Handshake App

Handshake is a fictional app that allows freelancers and clients to manage, track, and budget projects. It was the foundation for my practice exercises throughout the UX Writers Collective Fundamentals course. The idea behind the final project was that I, the UX writer, was tasked with reviewing and touching up the text in a series of UI mockups before a design presentation. Screenshots of the mockups before and after my contributions are included throughout.

Setup Flow

Approach

Setup flows are meant to welcome both new and continuing users. As you can see in the mockup screenshots before my edits, there is certainly the skeleton of a flow here. Unfortunately, there would be a number of issues if a user were to actually try interacting with the setup flow in this state.

At first glance, I knew there were issues with buttons. I understood that buttons should only have a few words and should give the user an idea of what might happen when they tap the button. The buttons and microcopy are either vague about what will happen next or are overcomplex. If you take a hard look at the second screen, there isn't a way for the user to proceed after entering their email and password to log in or set up a new account.

The last two screens mostly just need microcopy edits to better characterize the app. Visually, the buttons in the final screen could be similarly colored to the other buttons so that they can better stand out from the background. 

Headings and subheadings were inconsistent and there weren't enough headings to provide clarity about a section of the screen - with the second screen being the main offender.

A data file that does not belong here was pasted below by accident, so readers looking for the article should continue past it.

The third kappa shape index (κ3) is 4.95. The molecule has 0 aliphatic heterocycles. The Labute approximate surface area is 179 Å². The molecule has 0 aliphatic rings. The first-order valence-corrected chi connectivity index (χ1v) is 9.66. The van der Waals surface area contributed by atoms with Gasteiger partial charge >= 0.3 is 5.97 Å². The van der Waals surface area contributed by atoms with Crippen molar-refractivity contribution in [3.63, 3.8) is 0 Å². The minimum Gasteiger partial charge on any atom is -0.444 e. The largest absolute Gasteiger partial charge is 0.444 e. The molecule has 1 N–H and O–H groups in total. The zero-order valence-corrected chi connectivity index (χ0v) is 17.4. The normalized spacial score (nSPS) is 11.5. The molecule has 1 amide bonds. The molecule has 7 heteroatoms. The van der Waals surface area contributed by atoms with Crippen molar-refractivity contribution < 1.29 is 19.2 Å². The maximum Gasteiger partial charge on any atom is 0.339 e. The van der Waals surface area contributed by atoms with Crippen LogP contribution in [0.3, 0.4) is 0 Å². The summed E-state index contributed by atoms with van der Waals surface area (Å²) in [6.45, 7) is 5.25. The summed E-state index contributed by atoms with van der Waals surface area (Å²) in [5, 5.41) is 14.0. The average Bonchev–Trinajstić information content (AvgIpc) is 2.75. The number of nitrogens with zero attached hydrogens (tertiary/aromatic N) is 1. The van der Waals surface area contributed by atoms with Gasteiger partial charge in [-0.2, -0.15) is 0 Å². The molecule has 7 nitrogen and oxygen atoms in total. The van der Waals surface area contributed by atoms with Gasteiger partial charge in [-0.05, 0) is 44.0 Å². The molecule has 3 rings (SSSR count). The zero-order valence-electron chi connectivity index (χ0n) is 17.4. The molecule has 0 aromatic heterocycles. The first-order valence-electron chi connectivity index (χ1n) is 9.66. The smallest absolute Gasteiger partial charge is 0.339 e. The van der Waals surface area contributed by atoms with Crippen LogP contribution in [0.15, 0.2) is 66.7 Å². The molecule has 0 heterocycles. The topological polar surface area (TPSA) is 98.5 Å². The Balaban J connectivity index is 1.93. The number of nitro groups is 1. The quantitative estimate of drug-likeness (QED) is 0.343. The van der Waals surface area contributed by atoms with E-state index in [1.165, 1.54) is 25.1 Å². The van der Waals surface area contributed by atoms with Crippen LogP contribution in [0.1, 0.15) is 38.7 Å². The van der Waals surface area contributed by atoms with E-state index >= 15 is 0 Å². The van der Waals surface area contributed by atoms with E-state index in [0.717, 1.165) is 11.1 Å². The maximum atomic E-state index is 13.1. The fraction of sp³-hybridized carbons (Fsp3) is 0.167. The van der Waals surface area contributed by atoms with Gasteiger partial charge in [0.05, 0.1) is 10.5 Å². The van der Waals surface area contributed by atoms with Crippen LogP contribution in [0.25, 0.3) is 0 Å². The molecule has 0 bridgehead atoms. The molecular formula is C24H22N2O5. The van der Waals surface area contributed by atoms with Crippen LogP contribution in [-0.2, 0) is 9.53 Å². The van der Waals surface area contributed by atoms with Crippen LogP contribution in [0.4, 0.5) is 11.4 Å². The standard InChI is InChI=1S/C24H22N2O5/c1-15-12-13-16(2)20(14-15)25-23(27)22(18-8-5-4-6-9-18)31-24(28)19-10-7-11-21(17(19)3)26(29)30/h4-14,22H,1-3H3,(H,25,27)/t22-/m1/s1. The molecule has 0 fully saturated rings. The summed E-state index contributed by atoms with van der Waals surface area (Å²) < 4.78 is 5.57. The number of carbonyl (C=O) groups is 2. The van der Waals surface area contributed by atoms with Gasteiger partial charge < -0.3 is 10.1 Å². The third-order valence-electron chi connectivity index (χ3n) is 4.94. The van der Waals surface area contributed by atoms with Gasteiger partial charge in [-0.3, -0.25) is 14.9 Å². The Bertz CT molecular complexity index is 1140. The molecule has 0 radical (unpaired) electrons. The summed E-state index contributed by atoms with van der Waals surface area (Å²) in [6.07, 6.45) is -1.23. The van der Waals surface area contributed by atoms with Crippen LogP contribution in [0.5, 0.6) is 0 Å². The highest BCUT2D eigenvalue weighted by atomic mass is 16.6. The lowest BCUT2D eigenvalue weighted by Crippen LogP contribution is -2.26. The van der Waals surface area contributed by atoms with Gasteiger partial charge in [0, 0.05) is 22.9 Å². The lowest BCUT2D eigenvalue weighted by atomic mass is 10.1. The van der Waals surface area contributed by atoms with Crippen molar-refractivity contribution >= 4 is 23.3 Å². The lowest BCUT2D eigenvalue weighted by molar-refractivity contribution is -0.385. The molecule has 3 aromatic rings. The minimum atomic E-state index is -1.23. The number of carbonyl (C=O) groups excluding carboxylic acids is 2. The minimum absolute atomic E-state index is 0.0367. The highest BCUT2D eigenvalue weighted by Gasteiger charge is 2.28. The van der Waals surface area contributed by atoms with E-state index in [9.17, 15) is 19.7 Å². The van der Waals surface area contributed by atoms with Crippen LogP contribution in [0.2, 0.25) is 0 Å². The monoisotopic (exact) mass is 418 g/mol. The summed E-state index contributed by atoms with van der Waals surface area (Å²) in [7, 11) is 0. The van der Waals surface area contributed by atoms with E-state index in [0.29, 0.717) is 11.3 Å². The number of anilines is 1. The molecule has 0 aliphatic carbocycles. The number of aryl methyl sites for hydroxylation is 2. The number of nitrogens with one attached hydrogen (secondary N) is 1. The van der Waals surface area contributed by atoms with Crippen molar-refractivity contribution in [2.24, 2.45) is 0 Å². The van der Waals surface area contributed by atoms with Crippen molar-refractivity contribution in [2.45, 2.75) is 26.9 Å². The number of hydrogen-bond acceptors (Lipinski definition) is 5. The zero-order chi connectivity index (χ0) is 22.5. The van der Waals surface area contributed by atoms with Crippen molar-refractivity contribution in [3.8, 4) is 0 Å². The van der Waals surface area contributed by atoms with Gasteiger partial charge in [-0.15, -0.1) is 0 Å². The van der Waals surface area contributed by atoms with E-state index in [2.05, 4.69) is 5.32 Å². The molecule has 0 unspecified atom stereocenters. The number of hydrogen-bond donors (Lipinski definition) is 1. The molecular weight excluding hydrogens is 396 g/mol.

I also thought the design was lacking functionality in a few key places. Buttons are needed in the second screen to allow the user to confirm the creation of their account or to log in. These issues would be worth mentioning to the UX team.

Overall, a lack of voice and functionality are the main issues here.

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BEFORE: This was the setup flow before I was tasked with making edits.

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AFTER: The setup flow after I made some simple design edits and added my microcopy edits.

Contribution

After thinking through all of the problems seen in the original mockup screenshots, I made sure to pay close attention to how everything on-screen would affect the user - primarily the app's voice. The original flow was flexing tone and voice, but not in ways that could help make the user feel comfortable and welcomed.

To start with the welcome screen, I included the app name in the welcome heading, (which is a must-have). It's a good thing to establish app identity for the user this early in the app experience.

 

The first heading in screen four, "Next, why are you here?", sounds interrogative and annoyed. To avoid rubbing our users the wrong way, it should sound more welcoming.

On the topic of app identity, It was important for me to include some brief marketing microcopy so that the user gets a taste for what they're about to get into.

 

The microcopy on the third screen was too long, so I clarified it and made it feel more engaging.

Buttons were changed entirely and added in some places. "Go forward" on the first screen makes sense, but doesn't reflect brand voice. "Get Started" is clearer, friendlier, and gives the user an idea of what will happen next.

The fourth screen needed slight changes to its diction and voice to match our friendly and knowledgeable app style.

Lessons Learned

Although the setup flow is only the beginning of the onboarding flow and user journey, it can make or break the user experience. I made sure that the user's first steps in this app would be stress-free and inviting. I've learned that UI elements like buttons and headings aid in the process of making the app more accessible.

Onboarding Flow for Freelancers and Clients

Approach

Similar to the setup flow above, the voice and tone are all over the place in the onboarding flow. There are places where the headings and microcopy should take the sensitivity of the information into account (budgets, project details, payment methods, etc).